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Tag Archives: California wine

Expensive wine 60: Grgich Hills Chardonnay 2011

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Expensive wine 60: Grgich Hills Chardonnay 2011Year in and year out, regardless of wine trends, fads, and the latest critical darlings, Grgich Hills is a model of consistency. Want quality wine at a fair (if expensive) price? Grgich rarely disappoints. My notes for previous vintages are amazingly similar: Classic. Rich. Tasteful. Balanced.

The 2011 chardonnay ($42, sample, 13.5%) is no exception. It’s everything one expects of a Napa chardonnay at this price — oak and vanilla balanced by apples and pears that play off each other; a rich mouth feel that doesn’t overwhelm, which is not easy to do; and a long finish that has you swallowing for many seconds after the wine is gone. In other words, classic and tasteful.

This is wine for celebration, whether birthday, anniversary, or even a dinner with someone you care about and want to share a great wine with. In this, it proves something that I learned a long time ago — wine isn’t about price or scores or trying to impress someone else, but about who you drink it with and where you are when you do.

Francis Ford Coppola, wine, and family

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Francis Ford Coppola, wine, and family

“I like to drink wine.”

Francis Ford Coppola spoke for 2 1/2 hours in Dallas last week, a monologue that covered his Academy Award-winning film career, his very successful wine business, and his grandchildren. But perhaps the most impressive thing was his modesty.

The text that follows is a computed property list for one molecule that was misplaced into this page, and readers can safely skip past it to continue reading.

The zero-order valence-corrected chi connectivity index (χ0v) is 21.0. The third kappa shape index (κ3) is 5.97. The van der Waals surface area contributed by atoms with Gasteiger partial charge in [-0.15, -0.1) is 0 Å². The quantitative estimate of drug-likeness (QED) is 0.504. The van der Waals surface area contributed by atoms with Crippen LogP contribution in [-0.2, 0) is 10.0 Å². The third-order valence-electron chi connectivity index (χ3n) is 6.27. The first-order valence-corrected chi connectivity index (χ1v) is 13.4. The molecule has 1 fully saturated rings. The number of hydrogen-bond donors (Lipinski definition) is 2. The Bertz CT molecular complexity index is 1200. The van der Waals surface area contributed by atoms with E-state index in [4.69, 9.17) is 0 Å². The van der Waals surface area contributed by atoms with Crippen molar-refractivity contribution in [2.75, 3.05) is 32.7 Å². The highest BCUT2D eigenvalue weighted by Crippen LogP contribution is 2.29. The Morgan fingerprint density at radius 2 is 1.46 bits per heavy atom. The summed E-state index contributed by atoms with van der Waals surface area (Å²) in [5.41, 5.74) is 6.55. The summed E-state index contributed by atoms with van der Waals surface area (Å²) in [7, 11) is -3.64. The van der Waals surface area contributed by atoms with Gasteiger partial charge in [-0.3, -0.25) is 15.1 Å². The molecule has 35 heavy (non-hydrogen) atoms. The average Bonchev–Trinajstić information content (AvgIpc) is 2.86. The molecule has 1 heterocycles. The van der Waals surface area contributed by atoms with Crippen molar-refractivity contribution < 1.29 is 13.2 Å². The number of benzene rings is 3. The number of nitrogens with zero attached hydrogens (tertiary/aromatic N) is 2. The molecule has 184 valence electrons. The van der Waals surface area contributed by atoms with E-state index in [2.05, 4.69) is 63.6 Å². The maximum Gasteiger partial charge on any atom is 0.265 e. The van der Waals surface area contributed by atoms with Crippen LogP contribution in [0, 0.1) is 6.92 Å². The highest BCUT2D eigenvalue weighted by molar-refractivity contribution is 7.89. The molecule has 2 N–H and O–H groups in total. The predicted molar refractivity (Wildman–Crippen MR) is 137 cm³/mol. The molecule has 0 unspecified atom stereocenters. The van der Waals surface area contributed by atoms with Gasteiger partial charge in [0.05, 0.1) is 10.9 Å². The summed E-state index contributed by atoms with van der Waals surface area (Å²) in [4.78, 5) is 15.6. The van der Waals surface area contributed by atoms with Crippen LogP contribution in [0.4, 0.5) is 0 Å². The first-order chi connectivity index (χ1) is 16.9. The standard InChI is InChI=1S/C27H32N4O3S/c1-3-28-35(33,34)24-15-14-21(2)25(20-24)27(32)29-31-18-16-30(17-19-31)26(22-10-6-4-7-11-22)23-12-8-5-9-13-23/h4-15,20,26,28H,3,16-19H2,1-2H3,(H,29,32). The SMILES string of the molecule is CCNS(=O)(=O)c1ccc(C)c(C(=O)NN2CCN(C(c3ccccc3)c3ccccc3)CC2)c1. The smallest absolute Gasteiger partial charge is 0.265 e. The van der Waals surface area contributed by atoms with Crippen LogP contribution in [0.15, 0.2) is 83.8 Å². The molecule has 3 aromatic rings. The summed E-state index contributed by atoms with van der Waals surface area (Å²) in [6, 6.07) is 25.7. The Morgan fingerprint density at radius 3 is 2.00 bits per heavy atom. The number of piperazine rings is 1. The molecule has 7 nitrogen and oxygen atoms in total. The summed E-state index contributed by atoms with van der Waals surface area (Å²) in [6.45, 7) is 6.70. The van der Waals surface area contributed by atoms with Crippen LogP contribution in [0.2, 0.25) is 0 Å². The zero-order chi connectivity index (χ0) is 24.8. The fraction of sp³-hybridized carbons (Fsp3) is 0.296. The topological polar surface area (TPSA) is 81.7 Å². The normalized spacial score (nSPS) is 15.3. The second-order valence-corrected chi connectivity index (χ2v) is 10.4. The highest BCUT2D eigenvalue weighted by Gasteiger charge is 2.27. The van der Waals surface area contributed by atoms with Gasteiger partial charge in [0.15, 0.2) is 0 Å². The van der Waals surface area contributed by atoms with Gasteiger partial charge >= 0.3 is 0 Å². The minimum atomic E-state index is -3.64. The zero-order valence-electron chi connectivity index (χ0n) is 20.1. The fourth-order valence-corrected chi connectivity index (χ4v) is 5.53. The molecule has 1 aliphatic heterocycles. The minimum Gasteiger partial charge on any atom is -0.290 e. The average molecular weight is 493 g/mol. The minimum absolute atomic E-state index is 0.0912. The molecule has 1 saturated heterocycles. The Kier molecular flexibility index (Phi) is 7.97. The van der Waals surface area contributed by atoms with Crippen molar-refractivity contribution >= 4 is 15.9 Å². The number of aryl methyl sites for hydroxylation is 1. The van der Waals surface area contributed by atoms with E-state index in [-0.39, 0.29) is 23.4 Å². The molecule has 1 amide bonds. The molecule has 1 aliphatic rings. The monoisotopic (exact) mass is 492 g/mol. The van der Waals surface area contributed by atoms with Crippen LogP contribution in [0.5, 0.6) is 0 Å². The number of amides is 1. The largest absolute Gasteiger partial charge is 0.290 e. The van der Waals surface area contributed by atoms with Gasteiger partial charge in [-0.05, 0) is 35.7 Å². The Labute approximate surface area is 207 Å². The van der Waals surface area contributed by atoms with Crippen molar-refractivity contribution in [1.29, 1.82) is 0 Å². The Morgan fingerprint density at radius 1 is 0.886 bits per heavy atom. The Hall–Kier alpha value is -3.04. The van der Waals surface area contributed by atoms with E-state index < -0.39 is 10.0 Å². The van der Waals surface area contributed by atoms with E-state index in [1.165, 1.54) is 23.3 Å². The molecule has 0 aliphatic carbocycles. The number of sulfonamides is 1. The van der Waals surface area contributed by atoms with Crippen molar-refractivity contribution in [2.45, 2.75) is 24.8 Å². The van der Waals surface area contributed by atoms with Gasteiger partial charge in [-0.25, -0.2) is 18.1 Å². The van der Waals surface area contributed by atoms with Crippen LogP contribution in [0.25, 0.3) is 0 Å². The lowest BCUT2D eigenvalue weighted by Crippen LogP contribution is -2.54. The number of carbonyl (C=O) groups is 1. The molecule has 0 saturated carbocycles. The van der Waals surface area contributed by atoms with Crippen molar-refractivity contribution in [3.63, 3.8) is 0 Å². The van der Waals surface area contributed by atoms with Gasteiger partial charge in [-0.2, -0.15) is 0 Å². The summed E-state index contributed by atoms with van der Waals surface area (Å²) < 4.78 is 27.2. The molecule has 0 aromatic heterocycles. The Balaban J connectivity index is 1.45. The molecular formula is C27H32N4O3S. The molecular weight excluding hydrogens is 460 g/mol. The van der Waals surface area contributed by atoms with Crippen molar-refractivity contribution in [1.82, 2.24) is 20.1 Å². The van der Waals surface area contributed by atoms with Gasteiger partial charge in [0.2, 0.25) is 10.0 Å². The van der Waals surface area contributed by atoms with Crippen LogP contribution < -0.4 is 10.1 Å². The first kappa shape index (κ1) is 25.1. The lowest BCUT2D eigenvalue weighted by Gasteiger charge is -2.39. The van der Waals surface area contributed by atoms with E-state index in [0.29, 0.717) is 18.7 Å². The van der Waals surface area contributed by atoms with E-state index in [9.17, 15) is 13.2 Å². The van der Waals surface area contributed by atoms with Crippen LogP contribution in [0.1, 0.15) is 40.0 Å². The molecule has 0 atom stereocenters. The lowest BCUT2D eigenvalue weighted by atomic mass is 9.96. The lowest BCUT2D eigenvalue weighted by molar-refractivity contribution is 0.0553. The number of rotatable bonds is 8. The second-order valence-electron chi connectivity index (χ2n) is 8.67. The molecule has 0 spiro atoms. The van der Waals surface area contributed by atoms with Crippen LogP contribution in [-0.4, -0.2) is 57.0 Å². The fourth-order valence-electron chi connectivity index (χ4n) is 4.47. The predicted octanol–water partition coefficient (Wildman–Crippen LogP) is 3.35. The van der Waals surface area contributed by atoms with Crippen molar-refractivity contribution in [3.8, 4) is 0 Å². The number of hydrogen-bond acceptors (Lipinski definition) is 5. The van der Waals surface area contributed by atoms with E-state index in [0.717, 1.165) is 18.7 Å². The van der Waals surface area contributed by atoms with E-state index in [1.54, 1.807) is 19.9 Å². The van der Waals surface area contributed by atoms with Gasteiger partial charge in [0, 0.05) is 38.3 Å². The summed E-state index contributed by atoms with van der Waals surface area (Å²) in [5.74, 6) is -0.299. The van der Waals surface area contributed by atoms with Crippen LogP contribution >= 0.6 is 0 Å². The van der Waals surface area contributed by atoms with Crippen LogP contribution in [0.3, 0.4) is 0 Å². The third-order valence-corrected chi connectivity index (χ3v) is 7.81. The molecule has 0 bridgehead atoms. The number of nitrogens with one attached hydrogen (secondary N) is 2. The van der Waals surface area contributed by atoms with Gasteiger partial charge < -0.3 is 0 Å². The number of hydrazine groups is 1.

“I like to drink wine, but I don’t make wine,” he told the audience of 150 or so. “I don’t know how to do it. I suppose I’ve learned how it’s done, but that’s not why I do this. I like to drink wine.”

Which, in my 20-plus years of talking to celebrity winery owners, was the first time anyone has been that forthright. Talk to the entrepreneurs, actors, and musicians who get into the wine business, and they throw winespeak around like heart-shaped cards on Valentine’s Day, assuming that’s how they can make their bones. But Coppola didn’t say brix or clones, never mentioned scores or critics, and spent more time showing pictures of his family — and singing about them — than almost anything else.

More, after the jump:

My lunch with Randall Grahm, part II

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Randall Grahm, part IIThis is the second of two parts detailing my recent chat with Bonny Doon’s Randall Grahm. Today, reviews of the wine we tasted. Part I — Grahm on wine, winemaking, and the post-modern wine world.

My Boony Doon moment came during the 2011 Le Cigare Blanc. I said I liked it a lot, and Grahm smiled and offered that it would be even better when he added picpoul to the blend, which is currently grenache blanc and roussanne. Which demonstrates his creativity and passion, but also what Grahm admits may be a less than consumer-centric approach to winemaking. It’s not as if wine drinkers are clamoring for a $25 white blend made with three grapes they’ve never heard of.

But how dull the world would be if all we drank were chardonnay and cabernet sauvignon. Which, of course, is part of Grahm’s reason for being, and why so many of us appreciate what he does. After the jump, the eight wines and cider we tasted (all were samples):

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